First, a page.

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Evidence for plasticity and structural mimicry at the immunoglobulin light chain-protein L interface

By Marc Graille, Steven Harrison, Matthew P. Crump, Stuart C. Findlow, Nicholas G. Housden, Bruno H. Muller, Nicole Battail-Poirot, Geneviève Sibai, Brian J. Sutton, Michael J. Taussig, Colette Jolivet-Reynaud, Michael G. Gore and Enrico A. Stura


The multidomain bacterial surface protein L (PpL) is a virulence factor expressed by only 10% of Peptostreptococcus magnus strains, and its expression is correlated with bacterial vaginosis. The molecular basis for its ability to recognize 60% of mammalian immunoglobulin light chain variable regions (V-L) has been described recently by x-ray crystallography, which suggested the presence of two V-L binding sites on each protein L domain (Graille, M., Stura, E. A., Housden, N.G., Beekingham, J.A., Bottomley, S. P., Beale, D., Taussig, M.J., Sutton, B.J., Gore, M. G., and Charbonnier, J. (2001) Structure, 679-687). Here, we report the crystal structure at 2.1 Angstrom resolution of a protein L mutant complexed to an Fab' fragment with only 50% of the VL residues interacting with PpL site 1 conserved. Comparison of the site 1 interface from both structures shows how protein L is able to accommodate these sequence differences and therefore bind to a large repertoire of Ig. The x-ray structure and NMR results confirm the existence of two V-L binding sites on a single protein L domain. These sites exhibit a remarkable structural mimicry of growth factors binding to their receptors. This could explain the protein L superantigenic activity on human B lymphocytes. <br/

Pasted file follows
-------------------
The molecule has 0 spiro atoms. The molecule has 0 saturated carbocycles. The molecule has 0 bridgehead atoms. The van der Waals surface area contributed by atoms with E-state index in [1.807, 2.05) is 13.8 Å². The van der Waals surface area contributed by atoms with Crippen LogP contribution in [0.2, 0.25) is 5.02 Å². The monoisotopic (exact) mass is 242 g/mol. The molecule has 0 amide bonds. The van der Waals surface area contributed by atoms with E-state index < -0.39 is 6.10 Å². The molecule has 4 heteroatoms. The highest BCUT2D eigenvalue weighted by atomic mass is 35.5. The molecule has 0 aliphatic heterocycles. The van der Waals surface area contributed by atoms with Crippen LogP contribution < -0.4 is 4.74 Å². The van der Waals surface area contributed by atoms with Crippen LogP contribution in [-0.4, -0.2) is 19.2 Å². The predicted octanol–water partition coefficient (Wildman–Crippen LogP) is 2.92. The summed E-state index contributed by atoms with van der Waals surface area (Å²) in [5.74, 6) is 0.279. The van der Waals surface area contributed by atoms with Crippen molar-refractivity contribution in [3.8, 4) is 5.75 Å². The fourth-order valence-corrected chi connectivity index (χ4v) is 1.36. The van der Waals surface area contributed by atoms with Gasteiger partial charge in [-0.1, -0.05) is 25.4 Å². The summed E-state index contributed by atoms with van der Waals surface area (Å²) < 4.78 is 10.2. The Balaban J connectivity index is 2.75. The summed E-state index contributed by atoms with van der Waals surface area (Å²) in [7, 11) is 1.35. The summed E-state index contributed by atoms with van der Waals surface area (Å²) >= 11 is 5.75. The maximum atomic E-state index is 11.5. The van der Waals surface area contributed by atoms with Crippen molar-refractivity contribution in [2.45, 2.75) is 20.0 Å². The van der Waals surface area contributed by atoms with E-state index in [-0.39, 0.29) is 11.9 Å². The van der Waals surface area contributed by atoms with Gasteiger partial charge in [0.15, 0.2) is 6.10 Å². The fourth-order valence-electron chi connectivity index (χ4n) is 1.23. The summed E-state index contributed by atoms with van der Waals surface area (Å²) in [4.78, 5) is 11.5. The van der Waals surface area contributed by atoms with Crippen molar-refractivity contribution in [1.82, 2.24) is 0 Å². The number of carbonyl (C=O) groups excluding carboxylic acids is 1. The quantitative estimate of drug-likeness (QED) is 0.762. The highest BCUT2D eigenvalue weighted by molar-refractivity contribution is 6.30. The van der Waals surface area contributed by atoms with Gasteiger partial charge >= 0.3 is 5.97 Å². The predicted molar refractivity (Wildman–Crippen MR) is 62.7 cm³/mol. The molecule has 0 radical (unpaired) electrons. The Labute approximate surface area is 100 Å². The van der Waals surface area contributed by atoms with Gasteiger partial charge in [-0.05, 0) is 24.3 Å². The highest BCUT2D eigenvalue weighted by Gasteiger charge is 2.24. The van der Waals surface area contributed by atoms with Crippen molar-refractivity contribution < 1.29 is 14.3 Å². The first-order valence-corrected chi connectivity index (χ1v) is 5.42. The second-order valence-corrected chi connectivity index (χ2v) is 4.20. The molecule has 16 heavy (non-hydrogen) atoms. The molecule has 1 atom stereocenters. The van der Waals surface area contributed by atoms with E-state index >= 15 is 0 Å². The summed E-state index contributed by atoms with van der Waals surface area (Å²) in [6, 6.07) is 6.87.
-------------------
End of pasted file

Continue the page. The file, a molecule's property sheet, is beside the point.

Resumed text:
Topics: Q1
Year: 2002
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Provided by: e-Prints Soton
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